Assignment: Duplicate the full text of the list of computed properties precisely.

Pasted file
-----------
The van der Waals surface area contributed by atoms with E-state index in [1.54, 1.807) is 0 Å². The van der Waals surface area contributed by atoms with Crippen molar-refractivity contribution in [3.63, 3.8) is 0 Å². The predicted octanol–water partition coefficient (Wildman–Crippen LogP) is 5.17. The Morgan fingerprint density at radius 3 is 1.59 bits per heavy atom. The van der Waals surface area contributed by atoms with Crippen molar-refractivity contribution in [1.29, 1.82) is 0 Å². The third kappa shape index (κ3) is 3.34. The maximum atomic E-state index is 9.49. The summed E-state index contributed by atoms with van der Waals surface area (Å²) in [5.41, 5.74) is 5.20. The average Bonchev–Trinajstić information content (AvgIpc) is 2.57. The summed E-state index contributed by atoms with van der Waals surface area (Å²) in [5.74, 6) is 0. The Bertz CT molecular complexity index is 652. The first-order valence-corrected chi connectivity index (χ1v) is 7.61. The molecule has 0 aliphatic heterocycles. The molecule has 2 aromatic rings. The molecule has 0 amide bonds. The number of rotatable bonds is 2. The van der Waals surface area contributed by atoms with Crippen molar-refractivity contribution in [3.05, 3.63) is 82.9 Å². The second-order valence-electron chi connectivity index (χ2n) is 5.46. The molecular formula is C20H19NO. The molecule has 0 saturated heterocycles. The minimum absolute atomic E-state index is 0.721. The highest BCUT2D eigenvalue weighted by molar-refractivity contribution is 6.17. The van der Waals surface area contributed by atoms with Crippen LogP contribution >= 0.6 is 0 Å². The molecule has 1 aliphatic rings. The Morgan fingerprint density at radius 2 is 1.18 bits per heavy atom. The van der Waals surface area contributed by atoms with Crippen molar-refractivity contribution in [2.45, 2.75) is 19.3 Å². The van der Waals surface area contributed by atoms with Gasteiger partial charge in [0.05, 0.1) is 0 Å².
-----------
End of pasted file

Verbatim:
The van der Waals surface area contributed by atoms with E-state index in [1.54, 1.807) is 0 Å². The van der Waals surface area contributed by atoms with Crippen molar-refractivity contribution in [3.63, 3.8) is 0 Å². The predicted octanol–water partition coefficient (Wildman–Crippen LogP) is 5.17. The Morgan fingerprint density at radius 3 is 1.59 bits per heavy atom. The van der Waals surface area contributed by atoms with Crippen molar-refractivity contribution in [1.29, 1.82) is 0 Å². The third kappa shape index (κ3) is 3.34. The maximum atomic E-state index is 9.49. The summed E-state index contributed by atoms with van der Waals surface area (Å²) in [5.41, 5.74) is 5.20. The average Bonchev–Trinajstić information content (AvgIpc) is 2.57. The summed E-state index contributed by atoms with van der Waals surface area (Å²) in [5.74, 6) is 0. The Bertz CT molecular complexity index is 652. The first-order valence-corrected chi connectivity index (χ1v) is 7.61. The molecule has 0 aliphatic heterocycles. The molecule has 2 aromatic rings. The molecule has 0 amide bonds. The number of rotatable bonds is 2. The van der Waals surface area contributed by atoms with Crippen molar-refractivity contribution in [3.05, 3.63) is 82.9 Å². The second-order valence-electron chi connectivity index (χ2n) is 5.46. The molecular formula is C20H19NO. The molecule has 0 saturated heterocycles. The minimum absolute atomic E-state index is 0.721. The highest BCUT2D eigenvalue weighted by molar-refractivity contribution is 6.17. The van der Waals surface area contributed by atoms with Crippen LogP contribution >= 0.6 is 0 Å². The molecule has 1 aliphatic rings. The Morgan fingerprint density at radius 2 is 1.18 bits per heavy atom. The van der Waals surface area contributed by atoms with Crippen molar-refractivity contribution in [2.45, 2.75) is 19.3 Å². The van der Waals surface area contributed by atoms with Gasteiger partial charge in [0.05, 0.1) is 0 Å².